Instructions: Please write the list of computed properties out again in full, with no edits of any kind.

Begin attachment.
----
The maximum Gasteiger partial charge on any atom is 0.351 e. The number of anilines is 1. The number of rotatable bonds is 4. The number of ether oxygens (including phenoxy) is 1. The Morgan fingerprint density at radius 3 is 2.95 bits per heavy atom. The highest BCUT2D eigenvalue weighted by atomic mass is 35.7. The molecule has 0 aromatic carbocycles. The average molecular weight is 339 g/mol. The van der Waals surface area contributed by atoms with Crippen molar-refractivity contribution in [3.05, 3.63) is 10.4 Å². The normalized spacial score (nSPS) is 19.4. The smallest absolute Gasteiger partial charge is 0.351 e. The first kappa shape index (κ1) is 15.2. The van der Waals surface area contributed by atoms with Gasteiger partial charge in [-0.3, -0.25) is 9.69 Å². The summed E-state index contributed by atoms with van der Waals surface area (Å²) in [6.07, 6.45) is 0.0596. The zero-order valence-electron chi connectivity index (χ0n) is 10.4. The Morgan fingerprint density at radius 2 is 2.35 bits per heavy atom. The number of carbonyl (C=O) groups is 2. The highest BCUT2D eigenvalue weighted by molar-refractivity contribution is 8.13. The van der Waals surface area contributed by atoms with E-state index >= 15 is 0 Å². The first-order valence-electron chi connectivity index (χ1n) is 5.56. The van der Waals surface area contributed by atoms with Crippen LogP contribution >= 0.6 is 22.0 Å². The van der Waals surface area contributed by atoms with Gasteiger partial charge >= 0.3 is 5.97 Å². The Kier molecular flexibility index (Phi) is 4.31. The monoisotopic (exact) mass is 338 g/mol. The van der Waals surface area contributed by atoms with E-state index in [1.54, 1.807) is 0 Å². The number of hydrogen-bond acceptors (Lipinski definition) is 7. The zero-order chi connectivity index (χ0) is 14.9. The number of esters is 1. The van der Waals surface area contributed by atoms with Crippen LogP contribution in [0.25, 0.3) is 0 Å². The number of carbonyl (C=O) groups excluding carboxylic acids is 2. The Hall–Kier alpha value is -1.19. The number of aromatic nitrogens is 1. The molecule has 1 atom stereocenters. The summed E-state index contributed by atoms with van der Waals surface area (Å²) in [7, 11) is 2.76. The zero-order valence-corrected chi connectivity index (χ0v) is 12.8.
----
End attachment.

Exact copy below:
The maximum Gasteiger partial charge on any atom is 0.351 e. The number of anilines is 1. The number of rotatable bonds is 4. The number of ether oxygens (including phenoxy) is 1. The Morgan fingerprint density at radius 3 is 2.95 bits per heavy atom. The highest BCUT2D eigenvalue weighted by atomic mass is 35.7. The molecule has 0 aromatic carbocycles. The average molecular weight is 339 g/mol. The van der Waals surface area contributed by atoms with Crippen molar-refractivity contribution in [3.05, 3.63) is 10.4 Å². The normalized spacial score (nSPS) is 19.4. The smallest absolute Gasteiger partial charge is 0.351 e. The first kappa shape index (κ1) is 15.2. The van der Waals surface area contributed by atoms with Gasteiger partial charge in [-0.3, -0.25) is 9.69 Å². The summed E-state index contributed by atoms with van der Waals surface area (Å²) in [6.07, 6.45) is 0.0596. The zero-order valence-electron chi connectivity index (χ0n) is 10.4. The Morgan fingerprint density at radius 2 is 2.35 bits per heavy atom. The number of carbonyl (C=O) groups is 2. The highest BCUT2D eigenvalue weighted by molar-refractivity contribution is 8.13. The van der Waals surface area contributed by atoms with E-state index >= 15 is 0 Å². The first-order valence-electron chi connectivity index (χ1n) is 5.56. The van der Waals surface area contributed by atoms with Crippen LogP contribution >= 0.6 is 22.0 Å². The van der Waals surface area contributed by atoms with Gasteiger partial charge >= 0.3 is 5.97 Å². The Kier molecular flexibility index (Phi) is 4.31. The monoisotopic (exact) mass is 338 g/mol. The van der Waals surface area contributed by atoms with E-state index in [1.54, 1.807) is 0 Å². The number of hydrogen-bond acceptors (Lipinski definition) is 7. The zero-order chi connectivity index (χ0) is 14.9. The number of esters is 1. The van der Waals surface area contributed by atoms with Crippen LogP contribution in [0.25, 0.3) is 0 Å². The number of carbonyl (C=O) groups excluding carboxylic acids is 2. The Hall–Kier alpha value is -1.19. The number of aromatic nitrogens is 1. The molecule has 1 atom stereocenters. The summed E-state index contributed by atoms with van der Waals surface area (Å²) in [7, 11) is 2.76. The zero-order valence-corrected chi connectivity index (χ0v) is 12.8.